>> AKB Meerschaum Calabash, fresh off the truck
Smoky, really smoky. This is certainly a change. Barely sweet. Caramel. Salt and lemon peel. Very smoky and quite savory. White vinegar. Pine and pepper. Sugar in little pops, but mostly quite dry. Sour. Campfire. Lemon, salt, and unsweet tea. Carmel-vanilla, but mostly just in the aroma. Pine needles. Caramel peeks out here and there. Incense. Raisins. Baking spices. Hay. Light cocoa. The vanilla-caramel tries to break through with more sweetness creeping in. The lemon and salt is ever present. The smoke morphed into leather. Hazelnuts. Sour and smoke again at the end.
RATINGS & FINAL THOUGHS
I’ve smoked HGL off and and on for over a year now. When I started writing notes for my review I noticed it was far less smoky than I expected. It was still there, but it was subtle, something that showed here and there, would strengthen over the bowl, but never hitting that big smoky-leather note I had recalled. I was so curious if my memory was that wrong I bought some brand new HGL. It was an almost entirely different blend. Aged HGL is a sugary treat with a suave, elegant backbone of smoke. Brand new HGL is a traditional English blend with hints of caramel and vanilla sweetness. It’s apparent that rather quickly the smoke fades from this, returning the blend to its RLP-6 roots. It will take some work to identify for me the sweet spot, but I think somewhere between 2-12 months is likely the prime age where it’s just balanced between sweet and smoky.
With the caveat that I uncharacteristically chose not to dry this blend for any noteworthy amount of time- many Aromatics seem to lose their oomph once they are exposed to air – HGL doesn’t take to the flame particularly well. I seem to need 5-10 light-puff-tamp cycles until I get this stuff lit. Now once it is lit properly it stays that way, and smokes remarkably slow and cool, giving me a much longer burn time than I would expect compared to other blends. If you smoke a bit fast, this will leave some mild tongue bite, but otherwise it’s well behaved and burns to a pleasing white ash.
By it’s nature, RLP-6 is going to be very similar, and I believe my cob and Roma reviews are really coming close to what that blend offers. RLP-6 is essentially identical to Captain Black White minus the heavy Propylene Glycol that is thrown into the pouch tobacco to keep it fresh, so that should be a very well known point of comparison for smokers around the world.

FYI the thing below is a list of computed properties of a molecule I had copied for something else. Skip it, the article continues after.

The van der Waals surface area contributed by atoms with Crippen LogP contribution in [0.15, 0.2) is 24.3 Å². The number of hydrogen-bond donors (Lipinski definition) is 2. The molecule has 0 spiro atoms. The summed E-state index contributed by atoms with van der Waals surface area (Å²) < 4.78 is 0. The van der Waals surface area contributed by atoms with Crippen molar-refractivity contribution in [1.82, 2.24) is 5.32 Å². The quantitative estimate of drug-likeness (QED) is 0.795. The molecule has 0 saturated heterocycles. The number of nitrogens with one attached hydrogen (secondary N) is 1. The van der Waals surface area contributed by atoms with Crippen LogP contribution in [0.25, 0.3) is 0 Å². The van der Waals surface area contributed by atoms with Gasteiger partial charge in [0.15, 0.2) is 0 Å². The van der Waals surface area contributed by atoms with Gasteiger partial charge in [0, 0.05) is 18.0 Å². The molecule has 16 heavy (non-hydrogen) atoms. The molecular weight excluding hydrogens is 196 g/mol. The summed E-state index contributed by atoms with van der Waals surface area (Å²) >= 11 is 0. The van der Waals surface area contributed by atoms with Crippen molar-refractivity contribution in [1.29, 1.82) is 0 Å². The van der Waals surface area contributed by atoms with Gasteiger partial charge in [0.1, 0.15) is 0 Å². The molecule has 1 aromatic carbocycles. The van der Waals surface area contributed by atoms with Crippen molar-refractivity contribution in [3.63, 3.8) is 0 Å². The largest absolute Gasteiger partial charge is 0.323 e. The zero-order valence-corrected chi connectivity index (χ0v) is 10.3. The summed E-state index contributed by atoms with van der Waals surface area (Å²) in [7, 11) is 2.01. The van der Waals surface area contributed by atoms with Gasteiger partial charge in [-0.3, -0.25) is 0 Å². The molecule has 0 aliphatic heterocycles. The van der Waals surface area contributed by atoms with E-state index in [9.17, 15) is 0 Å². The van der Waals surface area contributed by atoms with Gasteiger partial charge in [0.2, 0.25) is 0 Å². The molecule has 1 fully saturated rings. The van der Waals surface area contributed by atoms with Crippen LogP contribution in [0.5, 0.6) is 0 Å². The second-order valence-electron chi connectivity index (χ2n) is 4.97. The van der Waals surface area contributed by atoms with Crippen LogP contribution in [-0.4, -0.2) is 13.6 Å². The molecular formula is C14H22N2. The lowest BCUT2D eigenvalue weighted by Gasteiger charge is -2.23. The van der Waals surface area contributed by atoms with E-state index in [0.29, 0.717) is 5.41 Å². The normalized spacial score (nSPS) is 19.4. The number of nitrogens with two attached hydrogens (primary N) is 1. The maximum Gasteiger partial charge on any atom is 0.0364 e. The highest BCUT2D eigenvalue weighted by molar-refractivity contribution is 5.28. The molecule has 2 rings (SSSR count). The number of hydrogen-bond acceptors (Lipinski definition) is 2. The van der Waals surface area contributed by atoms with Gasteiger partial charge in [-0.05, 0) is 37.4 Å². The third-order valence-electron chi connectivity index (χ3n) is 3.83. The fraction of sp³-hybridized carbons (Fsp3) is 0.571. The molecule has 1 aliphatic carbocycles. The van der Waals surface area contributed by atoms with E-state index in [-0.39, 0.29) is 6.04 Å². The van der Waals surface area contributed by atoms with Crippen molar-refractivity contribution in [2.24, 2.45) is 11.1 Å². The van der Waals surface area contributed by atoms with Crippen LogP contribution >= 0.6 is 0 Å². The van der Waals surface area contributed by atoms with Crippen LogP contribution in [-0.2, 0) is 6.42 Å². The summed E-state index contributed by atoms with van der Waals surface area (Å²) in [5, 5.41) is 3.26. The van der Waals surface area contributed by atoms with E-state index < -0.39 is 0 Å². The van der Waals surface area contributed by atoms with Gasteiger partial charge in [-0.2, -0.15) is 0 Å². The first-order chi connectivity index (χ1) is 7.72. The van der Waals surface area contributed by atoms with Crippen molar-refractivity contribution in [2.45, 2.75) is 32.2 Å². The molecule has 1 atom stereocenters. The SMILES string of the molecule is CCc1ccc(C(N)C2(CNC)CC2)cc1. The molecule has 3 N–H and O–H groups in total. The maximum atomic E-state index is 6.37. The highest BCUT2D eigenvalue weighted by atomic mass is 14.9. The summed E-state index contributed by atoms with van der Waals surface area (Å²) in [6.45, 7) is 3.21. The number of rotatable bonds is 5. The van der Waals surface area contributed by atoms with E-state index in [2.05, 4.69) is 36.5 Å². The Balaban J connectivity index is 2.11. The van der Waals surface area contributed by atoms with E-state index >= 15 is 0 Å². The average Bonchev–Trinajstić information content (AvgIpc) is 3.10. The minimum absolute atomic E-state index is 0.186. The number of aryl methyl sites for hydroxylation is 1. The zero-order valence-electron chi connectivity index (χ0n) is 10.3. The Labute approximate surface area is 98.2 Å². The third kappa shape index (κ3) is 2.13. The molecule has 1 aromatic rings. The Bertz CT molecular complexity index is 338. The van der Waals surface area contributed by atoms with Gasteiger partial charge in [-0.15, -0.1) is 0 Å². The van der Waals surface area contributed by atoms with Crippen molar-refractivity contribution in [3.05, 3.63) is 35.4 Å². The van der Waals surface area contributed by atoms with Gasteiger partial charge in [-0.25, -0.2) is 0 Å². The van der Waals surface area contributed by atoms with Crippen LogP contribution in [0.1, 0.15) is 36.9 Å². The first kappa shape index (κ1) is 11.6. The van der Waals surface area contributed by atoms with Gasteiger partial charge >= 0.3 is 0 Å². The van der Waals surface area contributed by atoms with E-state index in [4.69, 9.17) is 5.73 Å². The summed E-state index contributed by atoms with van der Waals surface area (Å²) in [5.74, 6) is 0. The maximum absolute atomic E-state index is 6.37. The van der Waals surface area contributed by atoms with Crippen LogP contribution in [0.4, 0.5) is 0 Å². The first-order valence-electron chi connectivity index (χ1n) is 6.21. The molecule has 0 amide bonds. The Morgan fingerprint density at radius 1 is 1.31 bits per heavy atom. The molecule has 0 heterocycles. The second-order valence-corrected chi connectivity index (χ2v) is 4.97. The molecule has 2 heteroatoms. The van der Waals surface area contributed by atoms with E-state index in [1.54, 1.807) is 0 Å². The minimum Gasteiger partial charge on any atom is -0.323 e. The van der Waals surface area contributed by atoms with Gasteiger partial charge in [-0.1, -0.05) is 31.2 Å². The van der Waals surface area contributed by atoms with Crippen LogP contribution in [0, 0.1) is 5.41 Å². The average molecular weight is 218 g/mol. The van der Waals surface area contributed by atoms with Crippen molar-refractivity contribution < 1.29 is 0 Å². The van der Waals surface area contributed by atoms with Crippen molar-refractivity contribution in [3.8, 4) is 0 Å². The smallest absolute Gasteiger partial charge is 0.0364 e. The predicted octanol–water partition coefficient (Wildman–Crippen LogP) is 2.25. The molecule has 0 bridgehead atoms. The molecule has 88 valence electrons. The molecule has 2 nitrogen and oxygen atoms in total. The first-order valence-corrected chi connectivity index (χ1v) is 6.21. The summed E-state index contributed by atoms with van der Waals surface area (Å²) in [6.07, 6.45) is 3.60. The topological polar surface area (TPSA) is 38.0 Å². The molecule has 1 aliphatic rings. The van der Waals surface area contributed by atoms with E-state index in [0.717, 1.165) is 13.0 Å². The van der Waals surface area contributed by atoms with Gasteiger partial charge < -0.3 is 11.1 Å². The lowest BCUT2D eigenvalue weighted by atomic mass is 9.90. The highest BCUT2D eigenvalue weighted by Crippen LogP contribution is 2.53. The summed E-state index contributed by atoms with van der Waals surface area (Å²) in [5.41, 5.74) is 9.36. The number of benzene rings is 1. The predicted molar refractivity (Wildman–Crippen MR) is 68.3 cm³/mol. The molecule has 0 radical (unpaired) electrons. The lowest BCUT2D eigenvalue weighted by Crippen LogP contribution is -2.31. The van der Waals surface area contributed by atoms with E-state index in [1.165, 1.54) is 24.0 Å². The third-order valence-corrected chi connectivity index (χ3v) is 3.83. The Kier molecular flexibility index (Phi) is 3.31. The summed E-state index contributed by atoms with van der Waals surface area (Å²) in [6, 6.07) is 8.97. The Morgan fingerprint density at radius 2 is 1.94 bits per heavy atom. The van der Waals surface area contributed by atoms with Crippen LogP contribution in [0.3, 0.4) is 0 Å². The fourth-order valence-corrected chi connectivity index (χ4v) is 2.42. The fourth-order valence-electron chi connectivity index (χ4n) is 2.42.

Moving away from Lane tobaccos, HGL is similar in its makeup to other crossover blends. If you are a fan of the discontinued Frog Morton Cellar you likely will enjoy this, particularly once the initial smokiness fades. Probably most similar is Peter Stokkebye’s English Luxury which is a straightforward light English with some Vanilla Cavendish added to it.
0.50 / 0.30 … Craft & Aesthetic
0.50 / 0.50 … Tin Aroma
0.50 / 0.10 … Lighting Process
8.00 / 6.00 … Smoking Experience
0.50 / 0.35 … Personal Enjoyment
COMPLIMENTS & CRITIQUES
WHAT IS THIS, A CROSSOVER EPISODE?
Crossover blends, part smoky English, part sweet aromatic, offers something to please not only the smoker, but the smoker’s company. Lane HGL, a venerable blend nearing 80 years old, has endured because it delivers a rich, smoky-sweet taste with a pleasing caramel-vanilla aroma. It’s widely available, inexpensive, and delicious. Its flavor changes rapidly though, so once you find the balance between smoky and sweet is just right, smoke it fast before it loses it’s Latakia oomph.
SIMPLY STOGIES RATING: 7.25/ 10.0
HOW WE COMPARE
I love reading other reviewers’ thoughts on the blends I’m smoke – it helps to show that no one review is perfect and there’s always different opinions and tastes out there. Here’s how my review stacks up with reviews around the web.